ArticleChildren Of The North Wind
High Kings ruled over Ireland for a while after Palladius, followed by St. Patrick, had brought Christianity into the country in the middle of the 5th century AD - that's why some structures on Tara combine the Christian cross with pagan symbols, such as the circle. King John's forces landed in Ireland in 1172 - to ensure the presence of the English for the next 750 years. The gap in-between had been filled by the third major force leaving an indelible mark on Irish history and identity - the Vikings who considered themselves “made by the North wind”.
Arguably, the Norsemen are one of the most fascinating and controversial phenomenon in Medieval History. Ruthless and fearsome raiders whose killing, raping and pillaging spread terror all over Medieval Europe, they might have shared the sentiment expressed by one of the characters of the “Westside Story” musical. Facing arrest, that character is trying to convince a police officer to let him and his friends go - so, he claims that “…we ain't no delinquents, we are misunderstood. Deep down inside us there is good!” The Vikings could also claim “being good” - and rest their case, too. To start with, they were indomitable explorers - and it was Erik the Red who discovered Greenland, while his son, Leif Eriksson, happened to be the first European to land in North America, long before Columbus did. As for raiding, killing and such, the Vikings were just peaceful farmers who spent their summers toiling in the fields. It was only in winters, when there was nothing else to do in that terribly cold weather, that they would travel around a bit. After all, all they needed was a little warmth, a little love…and a little wealth - so, they used their time away from home to find all three, and find a new home, at that. Quite surprisingly, this seemingly “humorous only” argument isn't completely devoid of truth. Notwithstanding all the bloodshed, they did settle down in many countries they had just raided - and once they did, they would indeed become peaceful farmers and, often, good neighbours contributing to the local society. For instance, England owes them a big segment of its language, and Ireland - its current capital.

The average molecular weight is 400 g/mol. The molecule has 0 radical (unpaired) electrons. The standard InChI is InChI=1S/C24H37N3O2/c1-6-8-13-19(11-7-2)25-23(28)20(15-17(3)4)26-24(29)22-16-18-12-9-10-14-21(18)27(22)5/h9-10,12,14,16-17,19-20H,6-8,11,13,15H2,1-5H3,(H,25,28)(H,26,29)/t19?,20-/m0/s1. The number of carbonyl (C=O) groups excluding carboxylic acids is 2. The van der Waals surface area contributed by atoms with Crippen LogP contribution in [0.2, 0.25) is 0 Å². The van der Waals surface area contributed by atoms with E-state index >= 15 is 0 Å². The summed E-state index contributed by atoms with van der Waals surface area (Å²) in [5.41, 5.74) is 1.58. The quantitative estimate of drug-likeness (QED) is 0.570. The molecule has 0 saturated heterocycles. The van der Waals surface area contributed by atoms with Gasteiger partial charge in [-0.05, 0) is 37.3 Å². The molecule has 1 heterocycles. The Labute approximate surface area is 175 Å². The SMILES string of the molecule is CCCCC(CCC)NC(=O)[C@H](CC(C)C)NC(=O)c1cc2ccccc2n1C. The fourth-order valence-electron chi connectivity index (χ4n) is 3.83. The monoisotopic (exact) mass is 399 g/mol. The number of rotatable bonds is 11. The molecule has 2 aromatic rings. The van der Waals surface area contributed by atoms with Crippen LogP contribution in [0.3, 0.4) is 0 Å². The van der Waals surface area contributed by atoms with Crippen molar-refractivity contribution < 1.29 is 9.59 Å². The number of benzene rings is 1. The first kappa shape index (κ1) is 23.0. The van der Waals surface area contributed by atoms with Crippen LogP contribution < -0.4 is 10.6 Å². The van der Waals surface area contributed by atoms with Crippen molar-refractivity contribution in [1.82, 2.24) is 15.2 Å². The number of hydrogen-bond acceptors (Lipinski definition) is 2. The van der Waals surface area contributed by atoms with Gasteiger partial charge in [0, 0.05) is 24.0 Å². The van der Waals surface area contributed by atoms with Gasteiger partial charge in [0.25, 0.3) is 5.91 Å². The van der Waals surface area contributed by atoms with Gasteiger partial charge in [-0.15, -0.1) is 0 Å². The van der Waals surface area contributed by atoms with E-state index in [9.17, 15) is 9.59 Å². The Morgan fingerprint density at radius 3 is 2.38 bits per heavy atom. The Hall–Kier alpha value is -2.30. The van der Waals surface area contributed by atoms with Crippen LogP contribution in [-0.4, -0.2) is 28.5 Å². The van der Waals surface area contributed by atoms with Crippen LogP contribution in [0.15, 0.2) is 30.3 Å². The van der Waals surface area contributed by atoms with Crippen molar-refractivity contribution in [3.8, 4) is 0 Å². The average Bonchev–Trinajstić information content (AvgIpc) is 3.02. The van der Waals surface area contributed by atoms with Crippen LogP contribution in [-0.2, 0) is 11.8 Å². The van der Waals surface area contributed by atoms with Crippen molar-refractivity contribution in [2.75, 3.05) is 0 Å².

In 795 a raiding party found itself at a point where two rivers met and created a tidal pool. The churning water looked black - so, the party leader called the place “black pool”, or “dubh lynn”. It took the Vikings 46 years to stop coming back and forth, and create a permanent settlement. When they did, they remembered the name… Over time, the settlement grew enough to develop into the Kingdom of Dublin, and its inhabitants put down enough roots through trade and intermarriages to become Norse-Gaels. When in 1014 the warriors of the Kingdom faced the High King Brian Boru at the Battle of Clontarf, both Norsemen and Gaels could be found in numbers in both armies. The amalgamation of two people into one nation was essentially completed. The process wasn't necessarily peaceful but it seemed to have left few hard feelings - and a lot of interest in the Viking culture instead. Centuries later that interest resulted in the creation of a unique thematic museum called “Dublinia”. Three floors of exhibits shedding light on the Medieval Dublin - its crafts, health system, public and private life. In a way, the latter topic provides the most concise and, at the same time, comprehensive picture of the Viking transformation - a reconstruction of a room in a family house belonging to a Norseman and a Gaelic woman